The NAND flash technology that Toshiba introduced in 1989, making thumb drives, SSDs and your smartphone's memory possible, has finally reached a development dead end.
Toshiba and other major manufacturers of planar floating gate NAND flash are setting those engineering efforts aside and focusing development on 3D NAND, also known as vertical charge trap or floating gate flash and other 3D memories.
Scott Nelson, vice president in charge of Toshiba's memory business, said planar or 2D NAND flash will continue to be sold because there are still many "lower density" applications for it. But the economics of shrinking it below 15nm don't make sense.
"It's just so challenged to shrink it any further. These are baby steps now," Nelson said. "As of now, there's nothing on the roadmap that would indicate another floating gate generation."
Surprisingly, 2D NAND's development demise is a relatively recent, if not unexpected, event. Jim Handy, principal analyst with semiconductor research firm Objective Analysis, about a year ago said he spoke with An Steegen, the vice president of semiconductor research and development at Imec, "and there was a clear path to 13nm for planar NAND." (Imec is the research consortium for semiconductor companies.)
At Semicon, last month, Steegen changed her tune.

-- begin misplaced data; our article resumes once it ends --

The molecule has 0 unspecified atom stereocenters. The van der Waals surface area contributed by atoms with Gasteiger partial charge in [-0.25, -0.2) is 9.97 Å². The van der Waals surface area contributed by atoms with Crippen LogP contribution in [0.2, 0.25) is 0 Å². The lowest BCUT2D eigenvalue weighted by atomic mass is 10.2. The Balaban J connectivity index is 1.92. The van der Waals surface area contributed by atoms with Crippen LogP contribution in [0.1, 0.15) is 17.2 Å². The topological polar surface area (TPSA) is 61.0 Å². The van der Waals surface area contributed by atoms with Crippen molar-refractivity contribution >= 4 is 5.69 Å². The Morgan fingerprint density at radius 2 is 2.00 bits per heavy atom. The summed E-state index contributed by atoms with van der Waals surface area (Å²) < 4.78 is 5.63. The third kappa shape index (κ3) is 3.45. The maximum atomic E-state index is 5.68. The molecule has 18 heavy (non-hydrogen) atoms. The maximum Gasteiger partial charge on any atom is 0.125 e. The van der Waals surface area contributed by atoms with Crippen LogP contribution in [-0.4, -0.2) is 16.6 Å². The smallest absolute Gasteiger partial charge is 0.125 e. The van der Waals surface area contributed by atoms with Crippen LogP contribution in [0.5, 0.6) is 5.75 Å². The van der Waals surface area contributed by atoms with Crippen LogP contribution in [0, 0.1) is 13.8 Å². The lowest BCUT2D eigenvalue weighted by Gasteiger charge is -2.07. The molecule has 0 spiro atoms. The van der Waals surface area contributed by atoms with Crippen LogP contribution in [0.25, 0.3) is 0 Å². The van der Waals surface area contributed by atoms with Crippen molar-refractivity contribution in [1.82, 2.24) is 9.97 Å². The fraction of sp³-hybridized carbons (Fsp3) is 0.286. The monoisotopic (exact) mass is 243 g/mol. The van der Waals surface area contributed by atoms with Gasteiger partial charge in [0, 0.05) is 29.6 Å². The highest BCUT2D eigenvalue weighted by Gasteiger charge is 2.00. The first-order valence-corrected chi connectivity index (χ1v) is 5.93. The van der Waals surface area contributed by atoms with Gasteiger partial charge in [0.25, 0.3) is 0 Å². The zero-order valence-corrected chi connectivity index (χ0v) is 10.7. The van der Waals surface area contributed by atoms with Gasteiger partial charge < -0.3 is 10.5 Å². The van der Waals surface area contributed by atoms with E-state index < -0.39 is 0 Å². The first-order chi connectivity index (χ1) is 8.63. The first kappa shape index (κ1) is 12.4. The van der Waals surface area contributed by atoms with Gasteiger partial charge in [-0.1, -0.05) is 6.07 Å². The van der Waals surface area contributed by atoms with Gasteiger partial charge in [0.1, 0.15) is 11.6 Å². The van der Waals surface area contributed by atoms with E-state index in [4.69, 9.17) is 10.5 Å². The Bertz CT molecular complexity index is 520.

"She said that the NAND makers have dropped that project...and were putting all of their resources into 3D," Handy said. "So, yes, planar ends at 15nm."
Toshiba development partner SanDisk said the same in and interview with Computerworld.
In 2013, Samsung became the first to introduce a vertical TLC "V-NAND", a 32-layer cell structure based on Charge Trap Flash (CTF) technology and vertical interconnect process technology to link the cell array. By applying the latter technologies, Samsung's 3D V-NAND can provide over twice the scaling compared to its 20nm-class planar NAND flash.
Samsung's 3D V-NAND chip also provided two to 10 times higher reliability and twice the write performance of its previous planar NAND flash.
Scott DeBoer, vice president of research and development at Micron -- a partner in NAND flash development with Intel -- said their companies' efforts going forward also will also be focused on two new 3D memory technologies.
Intel and Micron are developing a 32-layer 3D NAND flash flash based on a floating gate memory cell; they also recently announced a resistive RAM (ReRAM) memory called 3D XPoint. The 128Gbit chip, based on the new 3D XPoint technology, increases performance and resilience by up to 1,000 times over planar NAND. Intel and Micron said their 3D NAND will hold 256Gbits (32GB) or 384Gbits (48GB) per chip depending on whether it is produced in two-bit per cell or three bit per cell technology.
Micron's and Intel's 32-layer 3D NAND will focus on cutting costs and increasing capacities, while their new 3D XPoint RAM will replace some DRAM and NAND flash for high-performance applications, such as big data analytics.
Intel and Micron heralded 3D XPoint RAM as "the first new class of memory since 1989," referring to floating gate NAND.
3D XPoint, a type of resistive memory that doesn't store an electrical charge, will sport 1,000 times the performance and endurance of planar NAND flash. As far as endurance, it can handle about one million erase-write cycles, meaning the new memory would last pretty much forever. Today's planar NAND sports 3,000 to 10,000 erase-write cycles.
So dense is the XPoint RAM, that for data centers, Intel will be able to fit 1TB on a card just two millimeters thick.